He looked up at what he could make out of the jungle through squinted, teary eyes. Megan wasn't there, and nobody else was there either, and nobody was going to hug him and nobody was going to keep him company and nobody was going to feed him those oh-so-comforting lies. He felt so small, small and helpless and lonely, and the enormity of the situation hung over him like a Ptolemaic sphere, so large and solid and far away that he'd never be able to shake it, to run from it, to break its influence on his life. He was in completely over his head, committed to a plan where his best-case scenario was getting murdered while attempting murder, too far in to back out and too feeble to move forward. A week ago he'd been concerned about his grades and what college he was going to apply to and which ones might accept him, and now he was orchestrating his own bloody demise, sacrificing himself for the vain hope of saving a girl he hardly knew. He had to say, and he didn't say that sort of thing with any lightness at all, but fuck that. With a rake. He was seventeen years old, for the sake of whatever deity hadn't abandoned him yet. He wasn't going to march lockstep towards his own grave. That wasn't something teenagers were supposed to do. All he wanted was to watch the sun rise and then watch it rise again, because at the rate they were going that would mean he was alive again, really truly alive where he could measure his remaining life in decades rather than hours. He was weak now, but he would rest, and then he would fight once more, because what the hell else did you do?

He picked up the partially-eaten bread and devoured it, following up with a couple more slices and a few crackers. He knew where they came from and he didn't care any more, because what good did it do to die of starvation or of a moment of weakness just so you could be properly repulsed by a bunch of ground-up wheat? He opened both first-aid kits as well, feeling thankful for a turn for his ample supplies. He wouldn't be able to heal all that ailed him, but he could cover what wounds he had obtained with nice, clean, sterile bandages. Foolishly despite the constant reminders of his intensely-ringing ears, he pulled out a pad of gauze and blew his nose into it. A harsh stabbing pain in the side of his head and a new batch of tears rewarded him. He pressed the back of the pad to his ear and watched it come back bloody. Just what he needed. Snapping his fingers over his shoulders and shouting experimentally into the air confirmed the unwelcome news. He'd have to make do with half his hearing from there, less if his good ear kept up with that atrocious ringing. Covering his injured ear with gauze to try to stave off infection was all he could do until the eardrum healed, and that lay in a future he likely wouldn't have.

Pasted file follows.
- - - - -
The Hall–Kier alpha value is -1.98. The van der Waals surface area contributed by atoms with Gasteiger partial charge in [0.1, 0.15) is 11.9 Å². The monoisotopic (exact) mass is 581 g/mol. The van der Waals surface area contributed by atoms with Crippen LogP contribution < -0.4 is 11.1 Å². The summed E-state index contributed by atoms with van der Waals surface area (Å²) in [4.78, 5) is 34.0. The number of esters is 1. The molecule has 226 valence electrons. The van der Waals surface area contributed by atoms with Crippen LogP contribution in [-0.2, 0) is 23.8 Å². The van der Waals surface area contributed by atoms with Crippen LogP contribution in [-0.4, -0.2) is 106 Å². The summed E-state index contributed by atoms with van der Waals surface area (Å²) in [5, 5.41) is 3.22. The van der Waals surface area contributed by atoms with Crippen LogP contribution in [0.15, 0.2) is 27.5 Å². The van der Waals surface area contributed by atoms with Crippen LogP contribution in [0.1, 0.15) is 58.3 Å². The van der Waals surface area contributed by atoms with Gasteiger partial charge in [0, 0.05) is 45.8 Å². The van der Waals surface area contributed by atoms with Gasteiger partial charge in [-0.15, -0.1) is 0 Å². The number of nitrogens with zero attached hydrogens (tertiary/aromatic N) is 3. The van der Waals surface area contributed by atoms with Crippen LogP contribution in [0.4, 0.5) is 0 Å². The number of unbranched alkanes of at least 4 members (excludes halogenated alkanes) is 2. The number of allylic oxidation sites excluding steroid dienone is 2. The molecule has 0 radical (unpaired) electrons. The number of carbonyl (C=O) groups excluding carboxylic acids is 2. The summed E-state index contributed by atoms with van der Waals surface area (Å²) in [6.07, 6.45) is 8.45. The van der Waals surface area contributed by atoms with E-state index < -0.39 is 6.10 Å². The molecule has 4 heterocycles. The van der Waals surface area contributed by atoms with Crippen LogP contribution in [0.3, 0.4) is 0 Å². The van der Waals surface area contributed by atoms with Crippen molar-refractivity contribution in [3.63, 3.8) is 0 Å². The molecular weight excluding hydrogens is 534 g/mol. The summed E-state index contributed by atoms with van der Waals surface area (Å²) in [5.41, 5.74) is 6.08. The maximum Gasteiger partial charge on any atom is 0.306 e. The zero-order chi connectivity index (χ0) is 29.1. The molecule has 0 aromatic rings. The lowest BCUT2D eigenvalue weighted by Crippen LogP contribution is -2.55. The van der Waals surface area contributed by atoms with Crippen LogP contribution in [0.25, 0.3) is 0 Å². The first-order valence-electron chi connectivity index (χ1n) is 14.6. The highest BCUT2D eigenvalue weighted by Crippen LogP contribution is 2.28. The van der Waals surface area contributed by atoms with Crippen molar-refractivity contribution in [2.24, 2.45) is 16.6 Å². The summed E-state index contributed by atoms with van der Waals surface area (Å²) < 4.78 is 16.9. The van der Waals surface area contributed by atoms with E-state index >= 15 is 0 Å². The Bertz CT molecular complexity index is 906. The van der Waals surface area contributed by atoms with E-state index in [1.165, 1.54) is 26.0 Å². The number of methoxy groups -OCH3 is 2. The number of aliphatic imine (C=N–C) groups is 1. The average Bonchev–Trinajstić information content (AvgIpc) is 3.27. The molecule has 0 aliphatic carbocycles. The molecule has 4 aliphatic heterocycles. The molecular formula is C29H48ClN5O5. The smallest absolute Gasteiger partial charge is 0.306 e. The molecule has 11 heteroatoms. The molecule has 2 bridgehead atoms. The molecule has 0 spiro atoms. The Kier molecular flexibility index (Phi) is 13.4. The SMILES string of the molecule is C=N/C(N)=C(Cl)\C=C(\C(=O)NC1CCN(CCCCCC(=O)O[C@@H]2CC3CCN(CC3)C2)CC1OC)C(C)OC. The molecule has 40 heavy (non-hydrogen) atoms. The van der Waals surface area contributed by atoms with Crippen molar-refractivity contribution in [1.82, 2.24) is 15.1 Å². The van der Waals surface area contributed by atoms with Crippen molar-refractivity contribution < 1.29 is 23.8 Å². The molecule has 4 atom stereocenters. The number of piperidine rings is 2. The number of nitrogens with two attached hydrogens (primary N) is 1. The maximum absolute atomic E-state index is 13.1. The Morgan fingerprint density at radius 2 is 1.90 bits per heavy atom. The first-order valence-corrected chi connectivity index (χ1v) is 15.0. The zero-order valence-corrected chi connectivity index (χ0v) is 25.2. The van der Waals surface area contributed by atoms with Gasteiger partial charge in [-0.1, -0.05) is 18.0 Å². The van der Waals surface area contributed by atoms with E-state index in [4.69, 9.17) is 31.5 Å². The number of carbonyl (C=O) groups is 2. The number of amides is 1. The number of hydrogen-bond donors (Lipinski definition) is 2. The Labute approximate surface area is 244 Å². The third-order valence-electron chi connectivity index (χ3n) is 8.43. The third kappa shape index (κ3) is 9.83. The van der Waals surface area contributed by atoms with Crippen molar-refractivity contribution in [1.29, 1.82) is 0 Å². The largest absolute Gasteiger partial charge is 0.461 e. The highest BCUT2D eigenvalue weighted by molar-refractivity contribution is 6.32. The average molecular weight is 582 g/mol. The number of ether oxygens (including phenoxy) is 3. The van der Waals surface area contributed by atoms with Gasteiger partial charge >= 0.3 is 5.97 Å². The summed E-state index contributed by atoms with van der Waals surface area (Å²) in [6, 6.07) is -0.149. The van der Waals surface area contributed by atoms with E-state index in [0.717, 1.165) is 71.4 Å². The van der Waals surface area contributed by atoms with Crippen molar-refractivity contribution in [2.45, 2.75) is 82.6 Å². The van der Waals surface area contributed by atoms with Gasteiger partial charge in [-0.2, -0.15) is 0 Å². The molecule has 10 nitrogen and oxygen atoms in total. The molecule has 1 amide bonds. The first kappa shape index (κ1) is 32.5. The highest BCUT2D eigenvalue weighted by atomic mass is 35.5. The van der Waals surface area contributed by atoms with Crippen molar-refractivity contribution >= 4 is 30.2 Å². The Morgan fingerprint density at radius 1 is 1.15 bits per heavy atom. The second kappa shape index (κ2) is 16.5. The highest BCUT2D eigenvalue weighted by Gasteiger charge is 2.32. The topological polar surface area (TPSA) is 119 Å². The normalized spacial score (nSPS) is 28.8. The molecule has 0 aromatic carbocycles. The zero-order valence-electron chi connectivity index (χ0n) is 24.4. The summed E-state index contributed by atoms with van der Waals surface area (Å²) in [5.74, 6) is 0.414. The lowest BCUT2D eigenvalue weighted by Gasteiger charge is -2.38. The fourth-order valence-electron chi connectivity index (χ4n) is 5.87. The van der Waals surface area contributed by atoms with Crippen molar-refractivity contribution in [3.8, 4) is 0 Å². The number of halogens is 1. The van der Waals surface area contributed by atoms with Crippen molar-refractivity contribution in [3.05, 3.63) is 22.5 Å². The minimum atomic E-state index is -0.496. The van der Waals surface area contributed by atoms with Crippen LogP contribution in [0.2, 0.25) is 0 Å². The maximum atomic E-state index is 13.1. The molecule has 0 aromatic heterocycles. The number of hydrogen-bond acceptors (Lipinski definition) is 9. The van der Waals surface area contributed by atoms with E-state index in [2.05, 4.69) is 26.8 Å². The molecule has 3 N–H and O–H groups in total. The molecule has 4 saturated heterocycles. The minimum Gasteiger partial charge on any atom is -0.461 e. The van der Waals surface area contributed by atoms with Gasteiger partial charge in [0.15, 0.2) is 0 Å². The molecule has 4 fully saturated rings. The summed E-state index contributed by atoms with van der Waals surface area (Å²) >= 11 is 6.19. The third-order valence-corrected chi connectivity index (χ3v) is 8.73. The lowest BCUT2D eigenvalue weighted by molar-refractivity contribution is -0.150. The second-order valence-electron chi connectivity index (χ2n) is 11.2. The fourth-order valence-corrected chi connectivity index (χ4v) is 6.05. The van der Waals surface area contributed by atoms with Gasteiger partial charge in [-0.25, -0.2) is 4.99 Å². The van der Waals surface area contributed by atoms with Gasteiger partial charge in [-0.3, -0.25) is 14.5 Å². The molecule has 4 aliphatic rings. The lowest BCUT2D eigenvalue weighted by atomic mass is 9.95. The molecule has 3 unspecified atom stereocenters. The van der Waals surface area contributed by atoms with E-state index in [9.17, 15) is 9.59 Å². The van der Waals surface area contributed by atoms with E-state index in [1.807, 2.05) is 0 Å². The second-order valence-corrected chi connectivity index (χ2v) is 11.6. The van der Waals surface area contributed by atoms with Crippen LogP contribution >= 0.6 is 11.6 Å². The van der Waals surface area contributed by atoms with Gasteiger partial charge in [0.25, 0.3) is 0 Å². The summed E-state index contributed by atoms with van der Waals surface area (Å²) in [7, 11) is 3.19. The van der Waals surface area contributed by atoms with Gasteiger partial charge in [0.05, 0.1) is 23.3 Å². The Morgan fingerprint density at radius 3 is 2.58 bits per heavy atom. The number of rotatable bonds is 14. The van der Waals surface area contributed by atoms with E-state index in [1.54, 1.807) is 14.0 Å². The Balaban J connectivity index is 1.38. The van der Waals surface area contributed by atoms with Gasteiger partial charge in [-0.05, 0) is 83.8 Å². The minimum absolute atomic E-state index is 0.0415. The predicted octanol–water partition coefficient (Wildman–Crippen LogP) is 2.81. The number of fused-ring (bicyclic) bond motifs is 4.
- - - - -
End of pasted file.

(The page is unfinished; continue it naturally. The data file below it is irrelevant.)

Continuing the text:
The rest of his wounds proved easier to manage. Various scrapes and bruises received band-aids, the gash in his palm a fresh wrapping of bandages (he blessed himself for picking up that piece of glass with his non-dominant hand), and all enjoyed a careful cleaning. He grabbed his jaw, wrestling with it until it shifted with a loud pop and a brilliant jolt of pain followed by the warm, melting feeling in his joint as it receded. There were still a few problem areas, his useless ear and a splinter of glass or two perhaps still stuck in his back, but the overall feeling was of cleanliness and order. Anyone who wanted him would have to do the job themselves, without any infection or other malaise giving them a hand.

He allowed himself a good rest, an hour or two or maybe more of simply lying back, relaxing, regaining his strength. Even dozing a bit, though he was far too shaken still for a proper nap. And besides, the day was still young. It had been less than an hour from that fateful announcement to when he'd collapsed on that log, and not a terribly long time since. He was still looking for Megan, but what exactly their situation would be when he found her he was too emotionally drained to contemplate. He stood up, taking up his gun and his sword, discarding Adam's now-empty bag and shouldering his own, reassuringly heavy one. Once he got his bearings, he'd head for whichever building seemed most likely to contain a girl with auburn hair and no kills to her name. It was a one in three shot, assuming she hadn't simply lingered in the jungle, and the odds got better with a little deduction. The mall was unlikely, given the memories the place held, and the lighthouse just seemed inhospitable. And so it was to the hotel that he turned for solace.

((Nick Reid continued in One Bath, Two bath, Red Bath, Bloodbath))